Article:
Sure, the Saints were impressed by wide receiver Micheal Thomas and had relative depth at the position, but why not keep together what could have been a star-studded receiving core for Drew Brees? Cooks has fit in quite well with New England and has a career-best 21.1 yards-per-reception average through five games. Meanwhile, the Saints used the first-round pick to shore up its offensive line with the selection of Wisconsin alumnus Ryan Ramczyk.
10. Draft Pick: Paxton Lynch
Paxton Lynch was thought to be the future franchise quarterback in Denver, relieving a tired and old Peyton Manning. Instead, a rookie nobody had heard of – Trevor Siemian – came out of nowhere to win the starting job at the beginning of the 2016 season. Many expected he would hold the fort, while allowing Lynch time to develop and learn, but here we are five weeks into the season and Siemian is still starting, while Lynch sits on the sidelines.
The 26th overall pick in the 2016 NFL Draft played in three games last season and completed 59 percent of his passes for a total of 497 yards, two touchdowns, and one interception. He was sacked nine times and had a less-than-impressive 79.2 quarterback rating. He’s getting close to career backup status.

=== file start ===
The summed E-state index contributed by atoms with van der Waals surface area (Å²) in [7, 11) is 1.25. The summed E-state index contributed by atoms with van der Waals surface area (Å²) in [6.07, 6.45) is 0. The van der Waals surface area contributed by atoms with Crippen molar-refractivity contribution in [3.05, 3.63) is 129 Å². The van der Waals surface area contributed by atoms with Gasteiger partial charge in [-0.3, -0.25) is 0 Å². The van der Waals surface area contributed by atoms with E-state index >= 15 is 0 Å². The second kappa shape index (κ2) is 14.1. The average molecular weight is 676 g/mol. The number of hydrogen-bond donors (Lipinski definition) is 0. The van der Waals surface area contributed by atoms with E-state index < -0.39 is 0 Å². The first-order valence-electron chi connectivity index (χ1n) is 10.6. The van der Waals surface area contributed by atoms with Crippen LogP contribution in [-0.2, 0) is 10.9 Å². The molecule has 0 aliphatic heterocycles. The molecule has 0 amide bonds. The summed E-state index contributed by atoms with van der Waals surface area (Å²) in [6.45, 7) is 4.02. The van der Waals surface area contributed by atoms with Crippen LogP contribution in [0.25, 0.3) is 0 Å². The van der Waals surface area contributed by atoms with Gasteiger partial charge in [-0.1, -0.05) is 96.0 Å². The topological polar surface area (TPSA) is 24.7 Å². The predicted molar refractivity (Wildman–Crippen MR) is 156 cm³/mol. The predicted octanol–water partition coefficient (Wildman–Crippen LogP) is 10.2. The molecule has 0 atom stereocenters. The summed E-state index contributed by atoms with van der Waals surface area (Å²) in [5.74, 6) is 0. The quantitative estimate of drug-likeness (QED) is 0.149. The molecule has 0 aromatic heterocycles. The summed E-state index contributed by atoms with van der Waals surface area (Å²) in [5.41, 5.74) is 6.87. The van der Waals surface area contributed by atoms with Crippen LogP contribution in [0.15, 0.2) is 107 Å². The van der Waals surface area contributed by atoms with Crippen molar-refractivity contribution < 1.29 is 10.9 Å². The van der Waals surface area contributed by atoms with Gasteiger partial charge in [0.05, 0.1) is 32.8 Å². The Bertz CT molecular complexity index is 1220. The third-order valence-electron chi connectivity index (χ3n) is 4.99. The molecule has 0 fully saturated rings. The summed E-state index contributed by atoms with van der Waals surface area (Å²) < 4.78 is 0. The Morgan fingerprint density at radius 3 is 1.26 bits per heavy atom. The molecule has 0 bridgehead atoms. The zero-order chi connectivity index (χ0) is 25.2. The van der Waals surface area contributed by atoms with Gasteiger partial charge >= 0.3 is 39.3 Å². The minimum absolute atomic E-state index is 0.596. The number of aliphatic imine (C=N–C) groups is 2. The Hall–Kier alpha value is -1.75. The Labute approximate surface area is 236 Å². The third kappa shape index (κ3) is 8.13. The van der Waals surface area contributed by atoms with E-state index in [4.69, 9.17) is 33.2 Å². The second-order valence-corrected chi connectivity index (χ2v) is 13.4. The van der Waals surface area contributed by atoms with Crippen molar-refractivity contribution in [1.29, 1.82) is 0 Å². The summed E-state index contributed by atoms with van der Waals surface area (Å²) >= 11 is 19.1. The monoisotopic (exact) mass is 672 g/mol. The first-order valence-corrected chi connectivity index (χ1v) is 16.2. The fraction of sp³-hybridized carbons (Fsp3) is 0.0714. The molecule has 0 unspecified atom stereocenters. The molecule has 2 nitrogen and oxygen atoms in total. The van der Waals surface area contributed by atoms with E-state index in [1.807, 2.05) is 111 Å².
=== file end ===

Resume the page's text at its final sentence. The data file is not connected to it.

9. Trade: Bills Give Up On Sammy Watkins
Leave it to the Buffalo Bills to give up on a player before he potentially finally reaches his expected ceiling. Buffalo invested a lot in improving its wide receiving core in 2014 when it selected Sammy Watkins with the fourth overall pick. It was a bit of a reach for the talented receiver, but he showed flashes of dominance in his first two seasons by recording over 2,000 combined passing yards and 15 touchdowns, despite missing three games due to injury.
However, injuries limited his performance in 2016 and, rather than anticipating a bounce-back season, Buffalo made an out-of-the-blue trade by dealing Watkins to the Los Angeles Rams for cornerback E.J. Gaines. While Gaines has actually been quite good for the Bills through four games, it wasn’t the team’s defense that needed upgrading.
8. Draft Pick: Christian Hackenberg